If you are neutral in situations of injustice, you have chosen the side of the oppressor. If an elephant has its foot on the tail of a mouse and you say that you are neutral, the mouse will not appreciate your neutrality.

-Desmond Tutu

We must therefore consider alternative approaches. This may include, but is not limited to, directly expelling perpetrators from not just one branch, but from the union as a whole. We don’t allow bosses in our union, so why would we allow rapists? With that in mind, we support the Kansas City members who worked collectively and swiftly to address the patriarchal behavior of one of their members, and encourage all Wobblies to use survivor-centered solidarity, creativity, and direct action to support one another and resist the patriarchy within the OBU.

Activists are not immune to widespread cultural ignorance of the warning signs of abusive and predatory behavior, nor systemic apologism for such behavior. We must be proactive in fighting oppression in our organizing, or else we face losing friends and comrades and watching our organizing drives deteriorate. As radical organizers, we are cautious of agents of the state, informant infiltration, and Mr. Blocks who can derail our organizing. We need to be just as wary of the destructive behaviors of patriarchal fellow workers. As many of us have unfortunately already experienced, the unchecked broletariat can be just as effective at undermining our anti-capitalist efforts. As Courtney Desiree Morris observes in the essay Why Misogynists Make Great Informants:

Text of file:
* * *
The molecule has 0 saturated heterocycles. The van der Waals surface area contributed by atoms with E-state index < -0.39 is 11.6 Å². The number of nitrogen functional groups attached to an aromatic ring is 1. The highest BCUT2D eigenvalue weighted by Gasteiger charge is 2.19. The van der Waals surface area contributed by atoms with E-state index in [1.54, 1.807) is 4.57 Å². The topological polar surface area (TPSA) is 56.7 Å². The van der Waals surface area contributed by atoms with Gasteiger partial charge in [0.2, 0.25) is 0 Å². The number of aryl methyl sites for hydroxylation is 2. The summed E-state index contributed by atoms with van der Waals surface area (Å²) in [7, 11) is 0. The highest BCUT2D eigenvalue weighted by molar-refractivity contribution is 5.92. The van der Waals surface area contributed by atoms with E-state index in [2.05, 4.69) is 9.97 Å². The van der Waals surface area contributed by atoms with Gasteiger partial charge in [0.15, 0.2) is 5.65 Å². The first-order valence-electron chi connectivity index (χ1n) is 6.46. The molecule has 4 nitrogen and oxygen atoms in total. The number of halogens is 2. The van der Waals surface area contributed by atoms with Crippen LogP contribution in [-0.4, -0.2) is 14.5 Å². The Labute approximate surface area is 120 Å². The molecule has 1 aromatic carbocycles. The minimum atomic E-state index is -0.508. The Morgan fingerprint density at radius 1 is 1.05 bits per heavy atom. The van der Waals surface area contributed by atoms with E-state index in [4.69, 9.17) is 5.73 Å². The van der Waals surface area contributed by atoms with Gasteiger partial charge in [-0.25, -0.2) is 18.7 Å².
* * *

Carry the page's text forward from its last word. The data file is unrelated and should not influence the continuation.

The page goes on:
Informants are hard to spot, but my guess is that where there is smoke there is fire, and someone who creates chaos wherever he goes is either an informant or an irresponsible, unaccountable time bomb who can be unintentionally as effective at undermining social-justice organizing as an informant. Ultimately they both do the work of the state and need to be held accountable.

We as individuals and as One Big Union have a choice when we hear about an instance of sexual violence, or of anyone speaking up to say that they feel unsafe. We can choose to explain away the situation, leaving survivors behind to deal with it on their own. Or, we can choose to align ourselves with survivors and, in solidarity, resist the individuals and the systems that harm so many working class people.

They only call it class war when we fight back:

They only call it

crazy bitch



identity politics

when we fight back!

In Solidarity,

the Patriarchy Resistance Committee of the Portland GMB